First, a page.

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The COVID-19 pandemic has significantly amplified the demand for companies to seamlessly handle omnichannel exchanges, as reported by a recent Nielsen study. In addition, as a result of the pandemic, work-from-home and remote management requirements have forced enterprises to adopt cloud-hosted applications.
Enterprises that had previously relied on legacy systems are now looking at using application programming interfaces (APIs) rather than Electronic Data Interchange (EDI) for partner onboarding — often igniting a debate surrounding whether EDI or API is the better option, especially when it comes to omnichannel communications. However, each plays a vital role in how companies interact with their business ecosystem.
EDI for Business Exchanges
Today’s modern B2B onboarding processes span the deployment of cloud and on-premise applications, which require both API and EDI support.
EDI, a data format that pre-dates cloud technology by several decades, continues to be leveraged today by manufacturers, suppliers, wholesalers, and retailers to support business transactions and partner onboarding. Due to its standardized format, EDI has become the industry go-to for computer-to-computer exchanges of business documents, including new orders, invoices, and order status updates.
EDI continues to be a cornerstone of supply chain-oriented business communications due to its widespread adoption and continued use by enterprises that prefer to leverage legacy, on-premise systems in which they have invested countless resources over years of operation, rather than investing in cloud-based, digital technologies. However, while EDI is a ubiquitous data format, it is not without its complications and unique requirements depending on the situation and purpose of the EDI exchange.
While EDI is standardized to allow streamlined communications, the specifics of that standardization vary by industry, geography, and other factors. Just to mention a few, ANSI ASC X12, TRADACOMS, UN/EDIFACT, and ODETTE are all commonly used EDI standards. Therefore, organizations that operate in multiple industries or geographic markets must determine which EDI transaction standard to use with each individual partner, supplier, and customer to ensure the EDI transfer is properly received.
API for Business Exchanges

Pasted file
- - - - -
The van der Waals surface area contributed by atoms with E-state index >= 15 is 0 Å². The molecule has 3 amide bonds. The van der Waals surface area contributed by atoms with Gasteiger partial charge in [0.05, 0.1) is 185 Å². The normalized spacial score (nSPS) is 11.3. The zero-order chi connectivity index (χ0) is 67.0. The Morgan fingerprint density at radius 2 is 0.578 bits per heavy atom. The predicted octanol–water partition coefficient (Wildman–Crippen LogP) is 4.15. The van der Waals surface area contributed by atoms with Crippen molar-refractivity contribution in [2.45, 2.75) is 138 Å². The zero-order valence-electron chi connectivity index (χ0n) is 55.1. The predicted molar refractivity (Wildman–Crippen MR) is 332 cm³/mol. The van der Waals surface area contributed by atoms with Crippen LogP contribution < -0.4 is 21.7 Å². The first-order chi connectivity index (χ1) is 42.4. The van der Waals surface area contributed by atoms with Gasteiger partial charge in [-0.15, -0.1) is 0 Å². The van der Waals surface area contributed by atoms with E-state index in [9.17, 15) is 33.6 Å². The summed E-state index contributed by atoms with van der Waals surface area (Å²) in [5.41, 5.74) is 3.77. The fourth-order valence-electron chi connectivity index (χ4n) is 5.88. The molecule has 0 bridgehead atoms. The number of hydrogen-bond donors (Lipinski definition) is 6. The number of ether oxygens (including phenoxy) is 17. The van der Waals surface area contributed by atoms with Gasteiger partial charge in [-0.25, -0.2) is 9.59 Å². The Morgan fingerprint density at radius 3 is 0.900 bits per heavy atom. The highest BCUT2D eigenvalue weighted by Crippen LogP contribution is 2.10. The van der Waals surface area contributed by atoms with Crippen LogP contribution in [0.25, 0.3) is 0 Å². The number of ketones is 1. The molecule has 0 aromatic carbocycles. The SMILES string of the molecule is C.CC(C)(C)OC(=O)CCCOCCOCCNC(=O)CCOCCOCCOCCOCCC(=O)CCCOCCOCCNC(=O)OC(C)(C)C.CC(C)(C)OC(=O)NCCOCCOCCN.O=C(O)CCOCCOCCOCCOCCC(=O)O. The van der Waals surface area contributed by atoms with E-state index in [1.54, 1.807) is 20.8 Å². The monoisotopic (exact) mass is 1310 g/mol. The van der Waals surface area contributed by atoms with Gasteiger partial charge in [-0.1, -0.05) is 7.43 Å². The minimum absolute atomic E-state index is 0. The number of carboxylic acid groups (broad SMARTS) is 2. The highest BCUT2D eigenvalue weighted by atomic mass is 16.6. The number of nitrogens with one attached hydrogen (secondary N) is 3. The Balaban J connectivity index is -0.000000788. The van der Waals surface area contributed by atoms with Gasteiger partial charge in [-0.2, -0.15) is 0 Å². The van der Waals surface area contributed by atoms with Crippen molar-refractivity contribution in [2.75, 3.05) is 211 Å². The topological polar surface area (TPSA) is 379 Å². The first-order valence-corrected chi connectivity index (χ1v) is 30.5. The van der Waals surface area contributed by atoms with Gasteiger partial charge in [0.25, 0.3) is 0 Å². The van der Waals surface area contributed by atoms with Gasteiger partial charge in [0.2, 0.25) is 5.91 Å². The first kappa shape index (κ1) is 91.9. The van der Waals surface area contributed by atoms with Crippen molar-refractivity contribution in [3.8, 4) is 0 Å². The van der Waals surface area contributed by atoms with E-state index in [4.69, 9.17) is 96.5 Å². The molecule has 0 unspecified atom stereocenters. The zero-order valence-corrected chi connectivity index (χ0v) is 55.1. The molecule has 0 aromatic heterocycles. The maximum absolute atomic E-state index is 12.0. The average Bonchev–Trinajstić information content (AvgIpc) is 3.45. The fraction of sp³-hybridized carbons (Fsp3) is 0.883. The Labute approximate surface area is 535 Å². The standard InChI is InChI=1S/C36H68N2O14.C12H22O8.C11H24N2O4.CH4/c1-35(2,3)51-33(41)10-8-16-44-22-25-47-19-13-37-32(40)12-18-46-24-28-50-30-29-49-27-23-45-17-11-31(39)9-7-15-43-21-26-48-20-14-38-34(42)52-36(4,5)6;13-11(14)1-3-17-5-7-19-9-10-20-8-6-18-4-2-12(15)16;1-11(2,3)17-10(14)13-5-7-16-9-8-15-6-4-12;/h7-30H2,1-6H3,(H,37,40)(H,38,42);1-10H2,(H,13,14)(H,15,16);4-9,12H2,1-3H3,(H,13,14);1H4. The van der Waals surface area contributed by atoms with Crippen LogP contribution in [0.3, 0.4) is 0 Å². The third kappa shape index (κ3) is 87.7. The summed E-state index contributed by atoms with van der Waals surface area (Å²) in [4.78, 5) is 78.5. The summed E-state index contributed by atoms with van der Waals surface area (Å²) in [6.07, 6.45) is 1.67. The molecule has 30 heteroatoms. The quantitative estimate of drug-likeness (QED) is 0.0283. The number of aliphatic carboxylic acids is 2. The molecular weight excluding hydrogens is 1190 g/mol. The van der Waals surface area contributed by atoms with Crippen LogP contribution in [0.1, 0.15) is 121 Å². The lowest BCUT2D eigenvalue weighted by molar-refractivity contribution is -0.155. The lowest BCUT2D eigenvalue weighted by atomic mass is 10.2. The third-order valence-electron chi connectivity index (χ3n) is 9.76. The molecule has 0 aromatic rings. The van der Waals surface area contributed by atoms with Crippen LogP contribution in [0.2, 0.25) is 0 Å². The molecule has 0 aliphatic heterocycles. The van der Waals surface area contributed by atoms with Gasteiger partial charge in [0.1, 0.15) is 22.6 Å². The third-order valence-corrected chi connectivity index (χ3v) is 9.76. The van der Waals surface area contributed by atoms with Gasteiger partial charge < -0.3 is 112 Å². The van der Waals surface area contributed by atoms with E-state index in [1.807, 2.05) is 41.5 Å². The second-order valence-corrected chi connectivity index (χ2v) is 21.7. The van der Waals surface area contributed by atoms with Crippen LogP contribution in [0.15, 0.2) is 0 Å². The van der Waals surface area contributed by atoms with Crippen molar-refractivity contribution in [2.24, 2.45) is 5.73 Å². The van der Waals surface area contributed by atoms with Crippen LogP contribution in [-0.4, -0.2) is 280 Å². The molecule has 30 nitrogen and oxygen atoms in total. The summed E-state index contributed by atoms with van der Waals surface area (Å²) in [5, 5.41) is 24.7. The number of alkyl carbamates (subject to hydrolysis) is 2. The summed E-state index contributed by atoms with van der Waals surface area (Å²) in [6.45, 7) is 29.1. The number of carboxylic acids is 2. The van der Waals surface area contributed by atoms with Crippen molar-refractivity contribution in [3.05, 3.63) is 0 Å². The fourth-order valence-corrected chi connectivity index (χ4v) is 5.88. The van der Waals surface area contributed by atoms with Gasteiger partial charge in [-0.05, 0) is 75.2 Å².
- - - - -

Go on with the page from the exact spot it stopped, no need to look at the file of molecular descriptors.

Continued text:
On the other hand, enterprises that have invested in digitalized technology solutions and migrated to the cloud leverage APIs for business exchanges. There are hundreds of APIs, each of which serves its own specific purpose — from social messaging and form fills to finance and payments to e-commerce, as well as many other application uses and categories.
While there are hundreds of different APIs, each can be broken down into three distinct characteristics: procedures, protocols, and tools. Procedures refer to the specific tasks or functions that an API program performs. Protocols are the formats that an API uses to communicate data between applications. And tools are sets of building blocks that make up the components needed to construct new programs.
These three components make APIs critical when it comes to integrating data with an organization’s digital ecosystem because they offer significantly more flexibility than largely standardized business exchange formats like EDI. In addition, due to their digital nature, APIs can link with partner and SaaS applications quickly and efficiently, providing the advantage of real-time connectivity.
Why EDI and API Are Both Critical to Omnichannel Success
Both EDI and APIs serve the simple purpose of transferring data from one computer to another. The specifics of data exchange requirements are dictated by a business’ ecosystem of partners, suppliers, and customers.
Traditionally, enterprises relied on EDI for business-critical order-to-cash and procure-to-pay processes before the days of e-commerce and omnichannel trading. However, the hybrid nature of today’s business ecosystems requires the flexibility of API to ensure real-time integrations are performing as expected across an enterprise’s value chain. Even still, some industries, such as finance, may require more security, governance, and compliance layers than non-standardized API can provide.
While both formats serve their unique purposes and provide certain advantages, having a combination of the two makes sound sense and will likely best support a growing business, especially when it comes to omnichannel engagements. This is because API and EDI are not mutually exclusive; they’re complementary.
API integration augments EDI and provides a deeper integration context, but EDI also enables downstream business processes and data orchestration. For example, API may be necessary to perform specified tasks such as looking up catalog inventory or price checking with e-commerce platforms. On the other hand, once an order is ready to be placed, EDI may be the data format needed to kick off the ordering processes. Could you say that one of those is more important than the other? The customer wouldn’t have ordered the product(s) if they couldn’t check inventory or pricing, but the order wouldn’t have taken place without EDI.
Many companies think that they need to switch entirely to API to handle digital exchanges and keep up with the evolving digital age. However, there is a healthy mix of companies that have moved on to digital and executed cloud migrations; plus there are those that continue to rely on legacy systems — and all of that is OK. Because, with today’s single-platform integration solutions, companies don’t need to choose between one or the other. If businesses can simply make sure they are meeting the omnichannel demands of their customers, regardless of the data format, they can efficiently deliver and avoid dropped or missed orders.